As a Jewish community volunteer and part-time critic, I often vacillate between hopefulness and concern. From the volunteer perspective, I experience moments of enrichment that sustain my belief that Jewish differences can be made and the promise of the Jewish people can be kept. As a critic, I find myself compelled to question not the merit of our Jewish communal efforts, but the quality of our Jewish communal experiences?
But while I may question many things, never have I questioned the mission of the Jewish people. Perhaps because it is too complex a question, and I am too simple to even ponder the answer? Perhaps because the mission is so inherent in what we learn from our faith and understand from our history that our mission as a people cannot be defined, it must be experienced?
It is that question, however, that Dr. Jonathan Sarna asked in his recent essay “Communal Life After the Recession” in London’s The Jewish Chronicle. In his thoughtful essay, Sarna examines the state of the Jewish Diaspora in these challenging times and ask key questions about what the future looks like. In an era where the Diaspora is now concentrated, and where the protection and rescue of persecuted Jews is no longer an urgent focus of the Jewish people, Sarna asks “[w]ill the Jewish community be able to identify a mission compelling enough for young Jews to become passionate about?” In response, he closes his essay asserting “the goal of formulating a new and compelling mission for our Jewish community need to be high on our collective agenda.”
To his merit, Dr. Sarna presents both an interesting question and thought-provoking response. However, I believe both mischaracterize the nature of the challenge facing the Jewish people at this time in our history. Quite simply, I do not believe it is about mission – it is about meaning.
In reading Dr. Sarna’s essay I am reminded of another great Jewish thinker, one of an earlier generation – Leo Baeck. In his seminal book (and testament to late German Jewish philosophy), This People Israel, Baeck wrote that “[o]nly as a people of meaning could, and can this people Israel be.” He further wrote “[t]his people’s constitution is founded in God’s commandment; it is a people to that is disposed to God, on that in all its development, its wandering, in all of the ebb and flow of history, must remain within relationship toward the One-Who-Is.”
To Baeck’s point, we already have a timeless mission – to be a people of meaning. It is a mission framed by and within the context of our relationship with God and is reinforced by the Jewish embodiment and experience of humanity. The unfolding experiences that reflect our mission may change, and even the tactics and strategies that we as a people may choose to express that it may change, but the mission itself does not change.
So rather than question what our mission as a people should be, we need to question how we make that mission more meaningful and more relevant to generations of Jews to come. Perhaps a cause can help us derive meaning, and perhaps an entrepreneurial approach can help shape relevance, but we should not mistake either for a reconfigured mission of the Jewish people; they are each tactics to bridge a timeless covenant with a timely need. Rather, our immutable mission dictates that our priority, regardless of the era and economic environment, must be to explore and encourage new experiences that provide meaning to the covenantal relationship between the Jewish people and G-d. Our mission, which we have already chosen to accept, is to fulfill our destiny of meaning through individual experiences of meaning. That is our priority, that must be our goal.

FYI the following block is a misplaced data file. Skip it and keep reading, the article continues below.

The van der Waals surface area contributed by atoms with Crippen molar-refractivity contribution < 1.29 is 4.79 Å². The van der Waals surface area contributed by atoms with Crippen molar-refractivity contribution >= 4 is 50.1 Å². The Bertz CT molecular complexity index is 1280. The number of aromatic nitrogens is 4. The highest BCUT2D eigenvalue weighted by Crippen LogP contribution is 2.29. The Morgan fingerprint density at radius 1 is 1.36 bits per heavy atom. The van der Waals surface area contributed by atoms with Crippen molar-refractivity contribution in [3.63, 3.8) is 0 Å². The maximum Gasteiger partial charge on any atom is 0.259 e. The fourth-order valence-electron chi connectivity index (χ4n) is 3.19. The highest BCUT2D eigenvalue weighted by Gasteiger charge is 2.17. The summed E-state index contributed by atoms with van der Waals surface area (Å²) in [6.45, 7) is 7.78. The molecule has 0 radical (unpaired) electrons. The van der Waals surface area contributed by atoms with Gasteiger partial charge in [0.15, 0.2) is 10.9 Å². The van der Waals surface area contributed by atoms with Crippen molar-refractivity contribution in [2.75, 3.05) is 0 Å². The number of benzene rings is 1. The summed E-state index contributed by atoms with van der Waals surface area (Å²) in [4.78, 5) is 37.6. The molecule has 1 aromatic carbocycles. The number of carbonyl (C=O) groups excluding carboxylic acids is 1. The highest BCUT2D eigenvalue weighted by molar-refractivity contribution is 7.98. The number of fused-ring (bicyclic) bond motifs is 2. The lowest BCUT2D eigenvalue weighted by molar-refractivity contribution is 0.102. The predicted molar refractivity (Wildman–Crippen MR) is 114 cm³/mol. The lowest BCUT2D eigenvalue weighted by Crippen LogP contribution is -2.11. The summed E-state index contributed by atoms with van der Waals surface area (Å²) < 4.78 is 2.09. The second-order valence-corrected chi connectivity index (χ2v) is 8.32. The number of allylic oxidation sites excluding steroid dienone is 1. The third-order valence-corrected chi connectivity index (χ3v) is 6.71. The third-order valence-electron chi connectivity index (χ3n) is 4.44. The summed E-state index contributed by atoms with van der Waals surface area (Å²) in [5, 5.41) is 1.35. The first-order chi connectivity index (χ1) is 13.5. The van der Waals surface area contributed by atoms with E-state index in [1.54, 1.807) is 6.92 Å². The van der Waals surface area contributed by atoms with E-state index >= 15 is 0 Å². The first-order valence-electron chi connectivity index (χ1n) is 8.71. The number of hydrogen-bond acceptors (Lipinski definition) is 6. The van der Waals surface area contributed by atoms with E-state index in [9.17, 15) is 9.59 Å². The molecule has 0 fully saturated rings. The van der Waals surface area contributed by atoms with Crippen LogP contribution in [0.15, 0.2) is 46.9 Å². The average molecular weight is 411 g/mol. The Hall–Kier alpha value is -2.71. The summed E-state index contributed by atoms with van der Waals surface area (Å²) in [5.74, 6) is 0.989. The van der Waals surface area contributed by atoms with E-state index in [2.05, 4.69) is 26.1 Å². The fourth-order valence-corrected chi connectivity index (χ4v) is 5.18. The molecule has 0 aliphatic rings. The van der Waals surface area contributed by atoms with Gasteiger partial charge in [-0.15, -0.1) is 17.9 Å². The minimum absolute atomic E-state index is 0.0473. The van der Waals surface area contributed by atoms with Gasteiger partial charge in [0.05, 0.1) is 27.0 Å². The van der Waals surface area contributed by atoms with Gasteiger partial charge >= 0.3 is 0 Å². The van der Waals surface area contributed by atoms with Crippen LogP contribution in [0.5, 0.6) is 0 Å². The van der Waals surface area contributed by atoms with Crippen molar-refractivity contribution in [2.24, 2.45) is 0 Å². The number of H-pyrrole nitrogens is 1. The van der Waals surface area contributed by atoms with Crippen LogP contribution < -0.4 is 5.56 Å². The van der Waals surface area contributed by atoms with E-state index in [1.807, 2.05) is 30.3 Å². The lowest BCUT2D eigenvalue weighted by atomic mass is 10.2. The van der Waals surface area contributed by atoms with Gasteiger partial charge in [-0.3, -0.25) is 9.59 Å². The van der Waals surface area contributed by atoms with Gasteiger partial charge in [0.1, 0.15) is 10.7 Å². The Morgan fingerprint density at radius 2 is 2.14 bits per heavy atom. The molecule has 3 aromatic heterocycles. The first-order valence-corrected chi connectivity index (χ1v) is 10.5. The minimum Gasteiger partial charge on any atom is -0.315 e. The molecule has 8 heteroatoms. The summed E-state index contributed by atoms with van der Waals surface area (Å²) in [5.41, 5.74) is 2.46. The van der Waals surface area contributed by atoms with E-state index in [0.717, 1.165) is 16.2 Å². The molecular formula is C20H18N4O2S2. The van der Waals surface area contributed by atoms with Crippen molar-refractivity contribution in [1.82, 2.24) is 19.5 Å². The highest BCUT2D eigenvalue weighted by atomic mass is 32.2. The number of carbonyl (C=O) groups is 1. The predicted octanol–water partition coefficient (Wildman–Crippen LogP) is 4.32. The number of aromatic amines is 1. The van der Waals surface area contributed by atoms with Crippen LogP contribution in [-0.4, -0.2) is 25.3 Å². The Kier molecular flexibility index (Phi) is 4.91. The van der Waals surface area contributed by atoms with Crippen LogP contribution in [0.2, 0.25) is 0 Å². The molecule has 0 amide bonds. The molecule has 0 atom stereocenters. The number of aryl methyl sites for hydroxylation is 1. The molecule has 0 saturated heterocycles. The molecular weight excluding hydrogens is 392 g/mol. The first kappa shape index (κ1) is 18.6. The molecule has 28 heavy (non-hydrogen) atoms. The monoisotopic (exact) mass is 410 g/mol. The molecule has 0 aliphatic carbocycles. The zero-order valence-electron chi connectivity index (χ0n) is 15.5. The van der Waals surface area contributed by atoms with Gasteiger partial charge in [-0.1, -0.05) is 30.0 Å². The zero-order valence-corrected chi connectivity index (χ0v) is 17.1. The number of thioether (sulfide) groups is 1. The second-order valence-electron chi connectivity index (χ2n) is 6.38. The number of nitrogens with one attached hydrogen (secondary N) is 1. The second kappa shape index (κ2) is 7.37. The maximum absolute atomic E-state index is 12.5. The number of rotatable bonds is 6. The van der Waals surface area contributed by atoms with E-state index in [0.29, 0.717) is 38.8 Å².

When reading Dr. Sarna’s essay I was reminded of one other phrase used by Howell Baum in his book The Organization of Hope. In describing two communities in Baltimore (one of which was Jewish), Baum writes that “[c]reating a community of hope depends on building a bridge of transcendence from a community of memory.” Those powerful words are a gentle reminder that it is not just mission and meaning that are important, but memory matters also.
So with appreciation to Dr. Sarna for raising the question of “where do we go from here,” I respond differently. Let us not question what our mission is; let us celebrate it by encouraging ways to find meaning within it. And moreover, let us use those experiences of meaning to build bridges of memory, communities of hopefulness and a people of Israel that can, as Baeck wrote… be.
Seth A. Cohen, Esq. is an Atlanta-based attorney, activist and author on topics of Jewish communal life and innovation. Seth is an alumnus of the Wexner Heritage Program, Vice Chair and past Allocations Chair of the Jewish Federation of Greater Atlanta, and First Vice President of Jewish Family & Career Services in Atlanta. Seth regularly shares his thoughts on where we are going as a Jewish community on his blog, Boundless Drama of Creation, and is an occasional contributor to eJewish Philanthropy. Seth can be contacted directly at seth.cohen [at] agg.com.
An excerpt from Communal Life After the Recession was previously posted on eJewish Philanthropy.